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Exposure Ch 18

Grids

QuestionAnswer
What is the purpose of the Grid? To improve radiographic contrast, To absorb scattered radiation before it reaches the IR
What is Transmission responsable for? the dark areas of a radiograph
What is Absorption responsable for? the light areas of a radiograph
What does scatter do to an X-ray? creates fog and lowers contrast
What increases scatter? kV increases, Field size increases, thickness of part increases, atomic number decreases
What are the indications for Grid use? when the part thickness is more than 10 cm, and when the kV is higher than 60
Who created Grids, and when? Dr. Gustav Bucky in 1913
What are Grids constructed of? Radiopaque lead strips that are separated by radiolucent interspace material, usually Aluminum
Who improved the design of Grids, and how? Dr. Hollis Potter. He made the grid lines run in the same direction and made them move during exposure.
How do you find the Grid Ratio? Grid Ratio = H/D
With a high grid ratio, what scale of contrast is there? short scale of contrast
T\F: A higher grid ratio is better at removing scatter radiation. True
What is the typical grid ratio? 5:1 to 6:1
What is Grid Frequency? the number of lead strips in the grid per inch or cm
T\F: Lower frequency grids have thinner lead strips. False : Higher frequency grids have thinner leas strips.
What type of grid contains the greatest amount of lead and is most effeciant in absorbing radiation? High ratio, low frequency grids
T\F: As the lead content increases, the removal of scatter decreases, and the contrast decreases False: As the lead increases, removal of scatter increases, and contrast increases.
What are some types of grid patterns? Crosshatched, linear, Rombic, and consentric.
What does a crosshatched pattern look like? It has both horizontal and vertical lead strips
What does a linear pattern look like? lead strips run the length of the grid in one direction
What does a Rombic pattern look like and where is it used? Looks like a wavy pattern and is used mostly in Europe
What does a Consentric pattern look like? A circular pattern that is evergrowing and is used mostly in Japan
What type of grid has a higher margin of error? the linear pattern
What are the types of linear grids? focused and parallel
What do focused linear grids look like? the lead strips are angled which matches the beam divergence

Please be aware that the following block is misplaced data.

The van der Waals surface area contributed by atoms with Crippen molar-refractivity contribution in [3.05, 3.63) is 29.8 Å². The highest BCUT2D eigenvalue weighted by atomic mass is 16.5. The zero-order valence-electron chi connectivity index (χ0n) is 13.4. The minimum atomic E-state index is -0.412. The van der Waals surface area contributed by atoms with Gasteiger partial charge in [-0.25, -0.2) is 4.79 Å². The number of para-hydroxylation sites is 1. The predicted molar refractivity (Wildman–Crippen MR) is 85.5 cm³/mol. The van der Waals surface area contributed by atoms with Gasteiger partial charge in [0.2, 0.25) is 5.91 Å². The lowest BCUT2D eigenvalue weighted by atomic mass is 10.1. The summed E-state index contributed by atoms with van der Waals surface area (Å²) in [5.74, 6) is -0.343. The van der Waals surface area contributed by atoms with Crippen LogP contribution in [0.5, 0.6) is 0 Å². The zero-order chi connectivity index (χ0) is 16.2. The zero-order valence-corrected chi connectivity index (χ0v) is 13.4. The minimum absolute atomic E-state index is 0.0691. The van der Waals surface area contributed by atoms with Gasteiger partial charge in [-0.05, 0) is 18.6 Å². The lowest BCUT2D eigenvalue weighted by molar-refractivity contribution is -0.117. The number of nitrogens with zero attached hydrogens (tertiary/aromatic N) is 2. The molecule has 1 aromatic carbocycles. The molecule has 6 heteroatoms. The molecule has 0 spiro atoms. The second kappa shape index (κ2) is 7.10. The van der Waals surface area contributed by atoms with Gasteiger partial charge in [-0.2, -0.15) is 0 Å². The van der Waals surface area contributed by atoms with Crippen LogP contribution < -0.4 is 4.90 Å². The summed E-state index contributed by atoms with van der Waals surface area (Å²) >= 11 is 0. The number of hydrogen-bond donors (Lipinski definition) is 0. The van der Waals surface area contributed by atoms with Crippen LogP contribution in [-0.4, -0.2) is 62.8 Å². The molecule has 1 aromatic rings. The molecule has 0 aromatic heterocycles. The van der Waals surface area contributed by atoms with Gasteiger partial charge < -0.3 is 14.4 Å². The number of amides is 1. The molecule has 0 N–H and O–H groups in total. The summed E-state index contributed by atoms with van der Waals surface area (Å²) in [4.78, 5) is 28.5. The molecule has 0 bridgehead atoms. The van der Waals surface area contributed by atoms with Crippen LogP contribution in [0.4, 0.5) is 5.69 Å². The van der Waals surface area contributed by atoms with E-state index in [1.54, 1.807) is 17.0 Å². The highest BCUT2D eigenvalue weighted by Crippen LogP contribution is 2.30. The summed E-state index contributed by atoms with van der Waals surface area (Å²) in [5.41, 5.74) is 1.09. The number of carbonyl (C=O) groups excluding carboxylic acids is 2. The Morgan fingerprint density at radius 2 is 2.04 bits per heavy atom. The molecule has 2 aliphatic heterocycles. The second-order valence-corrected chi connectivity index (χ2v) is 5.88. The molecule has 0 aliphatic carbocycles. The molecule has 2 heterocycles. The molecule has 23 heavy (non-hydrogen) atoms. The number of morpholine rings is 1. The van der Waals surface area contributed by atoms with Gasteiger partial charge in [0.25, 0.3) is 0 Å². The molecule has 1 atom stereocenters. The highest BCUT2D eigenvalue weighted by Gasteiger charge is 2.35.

What is Canting? When the lead strips are angled to match the beam divergence
What does improper centering on a linear grid result in? Peripheral cut off
What does a parallel linear grid look like? the lead strips are all parallel to one another
What is a downfall of using a parallel linear grid? absorbs a large amount of the primary beam.
What is reciprocating grid movement? the grid is moved back and fourth by a motor during exposure.
What is oscillating grid movement? a electromagnet that pulls the grid to the side and releases it during exposure.
What is the grid conversion factor? GCF = mAs with grid \ mAs without grid
What happens to the density of a radiograph when a grid is used? decreases
What is the Potter-Bucky diaphragm, and what does it do? it is the Bucky we use today, it moves the grid during exposure.
What formula is used when converting from one grid ratio ot another? mAs of 1 over mAs of 2 = GCF of 1 over GCF of 2
What does the ICRU do? the International Commission of Radiologic Units and Measurements evaluate grid performance by two criteria; selectivity and contrast imporvement ability.
What does selectivity describe? the ability of the grid to allow the primary radiation to reach the IR and prevent scatter
T\F: high lead content grids are more selective. True
What is the "K" factor? the contrast improvement ability which is a comparison of contrast of an image with a grid to that of an image without a grid
What are the typical ranges of the contrast improvement factor? 1.5 an 3.5
When the "K" factor is increased, what is incrased as well? Contrast
What can you do to avoid grid errors? proper aligmnent between tube and grid
What does improper alignment of the tube and the grid cause? cut off
What are some types of grid errors? off level, off center, off focus, upside down, morie effect
What is Moire effect? the grid lines must be running in the same direction as the movement of the laser beam that is scanning the imaging plate.
What is the Air-Gap technique? places a space between the part and the grid. a 10" gap has the same effect as a 15:1 grid
What happens when the grid is upside down? severe peripheral grid cut off will occur
What does it mean when the grid is off focused? the gird has a specified distance as the focal range. if a distance of 44 SID is required and a 72" SID is used, the result will be grid cut off on the peripheral edges of the image
What does it mean when the grid is off center? the CR is off center and the result is a decrease in exposure across the entire image.
What does it mean when the grid is off level? when the tube is angled, an off level grid error occurs with a focused grid and it is the only positioning error possible with a parallel grid.
Created by: aimee291020 on 2006-11-04



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